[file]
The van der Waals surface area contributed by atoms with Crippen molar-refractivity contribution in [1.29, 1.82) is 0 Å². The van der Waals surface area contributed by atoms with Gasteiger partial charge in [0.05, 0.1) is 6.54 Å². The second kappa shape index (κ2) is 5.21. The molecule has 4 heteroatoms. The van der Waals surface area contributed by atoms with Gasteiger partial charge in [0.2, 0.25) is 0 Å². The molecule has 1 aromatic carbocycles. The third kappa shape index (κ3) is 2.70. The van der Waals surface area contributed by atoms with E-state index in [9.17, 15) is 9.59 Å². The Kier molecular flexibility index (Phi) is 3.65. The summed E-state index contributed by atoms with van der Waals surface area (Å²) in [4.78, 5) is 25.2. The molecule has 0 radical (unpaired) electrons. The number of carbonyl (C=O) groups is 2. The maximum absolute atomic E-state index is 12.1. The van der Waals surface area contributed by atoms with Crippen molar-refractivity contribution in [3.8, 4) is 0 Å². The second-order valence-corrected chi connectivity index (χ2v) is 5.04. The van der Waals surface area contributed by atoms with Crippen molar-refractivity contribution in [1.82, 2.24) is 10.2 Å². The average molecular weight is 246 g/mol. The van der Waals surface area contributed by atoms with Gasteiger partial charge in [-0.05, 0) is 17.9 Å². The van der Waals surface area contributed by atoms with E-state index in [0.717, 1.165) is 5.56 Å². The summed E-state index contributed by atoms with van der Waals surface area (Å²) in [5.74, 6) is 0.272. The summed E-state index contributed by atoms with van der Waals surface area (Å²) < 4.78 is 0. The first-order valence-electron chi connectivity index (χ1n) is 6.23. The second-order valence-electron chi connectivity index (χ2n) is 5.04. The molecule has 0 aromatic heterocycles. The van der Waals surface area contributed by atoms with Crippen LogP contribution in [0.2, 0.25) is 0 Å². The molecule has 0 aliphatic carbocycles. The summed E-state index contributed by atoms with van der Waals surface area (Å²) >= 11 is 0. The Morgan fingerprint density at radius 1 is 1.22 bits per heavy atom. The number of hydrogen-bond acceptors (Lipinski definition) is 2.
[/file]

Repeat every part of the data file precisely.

The van der Waals surface area contributed by atoms with Crippen molar-refractivity contribution in [1.29, 1.82) is 0 Å². The van der Waals surface area contributed by atoms with Gasteiger partial charge in [0.05, 0.1) is 6.54 Å². The second kappa shape index (κ2) is 5.21. The molecule has 4 heteroatoms. The van der Waals surface area contributed by atoms with Gasteiger partial charge in [0.2, 0.25) is 0 Å². The molecule has 1 aromatic carbocycles. The third kappa shape index (κ3) is 2.70. The van der Waals surface area contributed by atoms with E-state index in [9.17, 15) is 9.59 Å². The Kier molecular flexibility index (Phi) is 3.65. The summed E-state index contributed by atoms with van der Waals surface area (Å²) in [4.78, 5) is 25.2. The molecule has 0 radical (unpaired) electrons. The number of carbonyl (C=O) groups is 2. The maximum absolute atomic E-state index is 12.1. The van der Waals surface area contributed by atoms with Crippen molar-refractivity contribution in [3.8, 4) is 0 Å². The second-order valence-corrected chi connectivity index (χ2v) is 5.04. The van der Waals surface area contributed by atoms with Crippen molar-refractivity contribution in [1.82, 2.24) is 10.2 Å². The average molecular weight is 246 g/mol. The van der Waals surface area contributed by atoms with Gasteiger partial charge in [-0.05, 0) is 17.9 Å². The van der Waals surface area contributed by atoms with E-state index in [0.717, 1.165) is 5.56 Å². The summed E-state index contributed by atoms with van der Waals surface area (Å²) in [5.74, 6) is 0.272. The summed E-state index contributed by atoms with van der Waals surface area (Å²) < 4.78 is 0. The first-order valence-electron chi connectivity index (χ1n) is 6.23. The second-order valence-electron chi connectivity index (χ2n) is 5.04. The molecule has 0 aromatic heterocycles. The van der Waals surface area contributed by atoms with Crippen LogP contribution in [0.2, 0.25) is 0 Å². The molecule has 0 aliphatic carbocycles. The summed E-state index contributed by atoms with van der Waals surface area (Å²) >= 11 is 0. The Morgan fingerprint density at radius 1 is 1.22 bits per heavy atom. The number of hydrogen-bond acceptors (Lipinski definition) is 2.